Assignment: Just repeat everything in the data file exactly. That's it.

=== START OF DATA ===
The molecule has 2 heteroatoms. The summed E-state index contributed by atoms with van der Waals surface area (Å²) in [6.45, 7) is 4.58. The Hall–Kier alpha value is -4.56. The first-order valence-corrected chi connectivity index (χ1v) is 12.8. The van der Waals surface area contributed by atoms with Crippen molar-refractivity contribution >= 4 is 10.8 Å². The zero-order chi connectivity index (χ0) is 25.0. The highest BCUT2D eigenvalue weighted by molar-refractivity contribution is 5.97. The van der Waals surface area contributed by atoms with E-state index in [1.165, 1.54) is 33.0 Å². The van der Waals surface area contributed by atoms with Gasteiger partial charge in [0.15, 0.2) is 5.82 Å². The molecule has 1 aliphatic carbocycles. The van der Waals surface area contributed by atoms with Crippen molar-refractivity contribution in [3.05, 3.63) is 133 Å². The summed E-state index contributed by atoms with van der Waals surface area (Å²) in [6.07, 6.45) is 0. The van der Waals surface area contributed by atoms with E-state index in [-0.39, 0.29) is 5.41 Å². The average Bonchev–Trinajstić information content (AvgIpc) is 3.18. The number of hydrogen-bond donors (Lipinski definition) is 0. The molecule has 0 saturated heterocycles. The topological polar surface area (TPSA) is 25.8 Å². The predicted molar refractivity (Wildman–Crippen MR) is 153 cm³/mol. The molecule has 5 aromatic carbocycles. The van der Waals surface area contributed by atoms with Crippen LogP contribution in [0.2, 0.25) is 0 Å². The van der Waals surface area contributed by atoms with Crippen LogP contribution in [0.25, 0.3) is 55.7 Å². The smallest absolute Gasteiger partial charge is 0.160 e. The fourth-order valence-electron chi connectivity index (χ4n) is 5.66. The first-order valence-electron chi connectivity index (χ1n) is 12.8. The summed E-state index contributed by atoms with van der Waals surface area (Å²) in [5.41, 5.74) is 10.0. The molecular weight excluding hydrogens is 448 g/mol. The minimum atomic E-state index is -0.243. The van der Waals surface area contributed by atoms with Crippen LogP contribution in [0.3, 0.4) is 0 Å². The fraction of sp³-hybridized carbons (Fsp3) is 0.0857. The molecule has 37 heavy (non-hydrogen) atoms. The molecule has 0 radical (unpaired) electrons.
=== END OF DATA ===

The molecule has 2 heteroatoms. The summed E-state index contributed by atoms with van der Waals surface area (Å²) in [6.45, 7) is 4.58. The Hall–Kier alpha value is -4.56. The first-order valence-corrected chi connectivity index (χ1v) is 12.8. The van der Waals surface area contributed by atoms with Crippen molar-refractivity contribution >= 4 is 10.8 Å². The zero-order chi connectivity index (χ0) is 25.0. The highest BCUT2D eigenvalue weighted by molar-refractivity contribution is 5.97. The van der Waals surface area contributed by atoms with E-state index in [1.165, 1.54) is 33.0 Å². The van der Waals surface area contributed by atoms with Gasteiger partial charge in [0.15, 0.2) is 5.82 Å². The molecule has 1 aliphatic carbocycles. The van der Waals surface area contributed by atoms with Crippen molar-refractivity contribution in [3.05, 3.63) is 133 Å². The summed E-state index contributed by atoms with van der Waals surface area (Å²) in [6.07, 6.45) is 0. The van der Waals surface area contributed by atoms with E-state index in [-0.39, 0.29) is 5.41 Å². The average Bonchev–Trinajstić information content (AvgIpc) is 3.18. The number of hydrogen-bond donors (Lipinski definition) is 0. The molecule has 0 saturated heterocycles. The topological polar surface area (TPSA) is 25.8 Å². The predicted molar refractivity (Wildman–Crippen MR) is 153 cm³/mol. The molecule has 5 aromatic carbocycles. The van der Waals surface area contributed by atoms with Crippen LogP contribution in [0.2, 0.25) is 0 Å². The van der Waals surface area contributed by atoms with Crippen LogP contribution in [0.25, 0.3) is 55.7 Å². The smallest absolute Gasteiger partial charge is 0.160 e. The fourth-order valence-electron chi connectivity index (χ4n) is 5.66. The first-order valence-electron chi connectivity index (χ1n) is 12.8. The summed E-state index contributed by atoms with van der Waals surface area (Å²) in [5.41, 5.74) is 10.0. The molecular weight excluding hydrogens is 448 g/mol. The minimum atomic E-state index is -0.243. The van der Waals surface area contributed by atoms with Crippen LogP contribution in [0.3, 0.4) is 0 Å². The fraction of sp³-hybridized carbons (Fsp3) is 0.0857. The molecule has 37 heavy (non-hydrogen) atoms. The molecule has 0 radical (unpaired) electrons.